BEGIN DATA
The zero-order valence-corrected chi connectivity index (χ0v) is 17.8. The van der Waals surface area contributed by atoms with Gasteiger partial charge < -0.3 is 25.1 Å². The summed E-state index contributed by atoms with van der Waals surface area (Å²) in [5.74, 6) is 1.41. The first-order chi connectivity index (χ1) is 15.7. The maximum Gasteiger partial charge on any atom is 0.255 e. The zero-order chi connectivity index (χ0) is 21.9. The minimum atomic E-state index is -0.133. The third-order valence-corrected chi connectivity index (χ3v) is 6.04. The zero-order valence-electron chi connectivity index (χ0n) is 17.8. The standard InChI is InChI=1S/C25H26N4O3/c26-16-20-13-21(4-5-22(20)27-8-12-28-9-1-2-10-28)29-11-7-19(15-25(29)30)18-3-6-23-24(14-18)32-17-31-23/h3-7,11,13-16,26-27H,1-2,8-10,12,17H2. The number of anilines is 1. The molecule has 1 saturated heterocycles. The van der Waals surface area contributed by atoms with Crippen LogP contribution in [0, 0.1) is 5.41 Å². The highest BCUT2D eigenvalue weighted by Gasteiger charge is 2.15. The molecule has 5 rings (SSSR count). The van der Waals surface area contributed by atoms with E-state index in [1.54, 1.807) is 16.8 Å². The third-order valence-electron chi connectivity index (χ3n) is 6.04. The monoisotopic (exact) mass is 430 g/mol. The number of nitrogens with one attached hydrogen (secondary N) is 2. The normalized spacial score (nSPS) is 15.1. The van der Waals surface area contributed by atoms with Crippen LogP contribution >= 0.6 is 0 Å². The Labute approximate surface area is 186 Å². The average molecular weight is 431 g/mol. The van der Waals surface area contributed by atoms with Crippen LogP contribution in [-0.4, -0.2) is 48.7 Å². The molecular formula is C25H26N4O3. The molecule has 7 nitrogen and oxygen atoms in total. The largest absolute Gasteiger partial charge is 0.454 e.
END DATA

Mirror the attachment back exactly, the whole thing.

The zero-order valence-corrected chi connectivity index (χ0v) is 17.8. The van der Waals surface area contributed by atoms with Gasteiger partial charge < -0.3 is 25.1 Å². The summed E-state index contributed by atoms with van der Waals surface area (Å²) in [5.74, 6) is 1.41. The first-order chi connectivity index (χ1) is 15.7. The maximum Gasteiger partial charge on any atom is 0.255 e. The zero-order chi connectivity index (χ0) is 21.9. The minimum atomic E-state index is -0.133. The third-order valence-corrected chi connectivity index (χ3v) is 6.04. The zero-order valence-electron chi connectivity index (χ0n) is 17.8. The standard InChI is InChI=1S/C25H26N4O3/c26-16-20-13-21(4-5-22(20)27-8-12-28-9-1-2-10-28)29-11-7-19(15-25(29)30)18-3-6-23-24(14-18)32-17-31-23/h3-7,11,13-16,26-27H,1-2,8-10,12,17H2. The number of anilines is 1. The molecule has 1 saturated heterocycles. The van der Waals surface area contributed by atoms with Crippen LogP contribution in [0, 0.1) is 5.41 Å². The highest BCUT2D eigenvalue weighted by Gasteiger charge is 2.15. The molecule has 5 rings (SSSR count). The van der Waals surface area contributed by atoms with E-state index in [1.54, 1.807) is 16.8 Å². The third-order valence-electron chi connectivity index (χ3n) is 6.04. The monoisotopic (exact) mass is 430 g/mol. The number of nitrogens with one attached hydrogen (secondary N) is 2. The normalized spacial score (nSPS) is 15.1. The van der Waals surface area contributed by atoms with Crippen LogP contribution >= 0.6 is 0 Å². The Labute approximate surface area is 186 Å². The average molecular weight is 431 g/mol. The van der Waals surface area contributed by atoms with Crippen LogP contribution in [-0.4, -0.2) is 48.7 Å². The molecular formula is C25H26N4O3. The molecule has 7 nitrogen and oxygen atoms in total. The largest absolute Gasteiger partial charge is 0.454 e.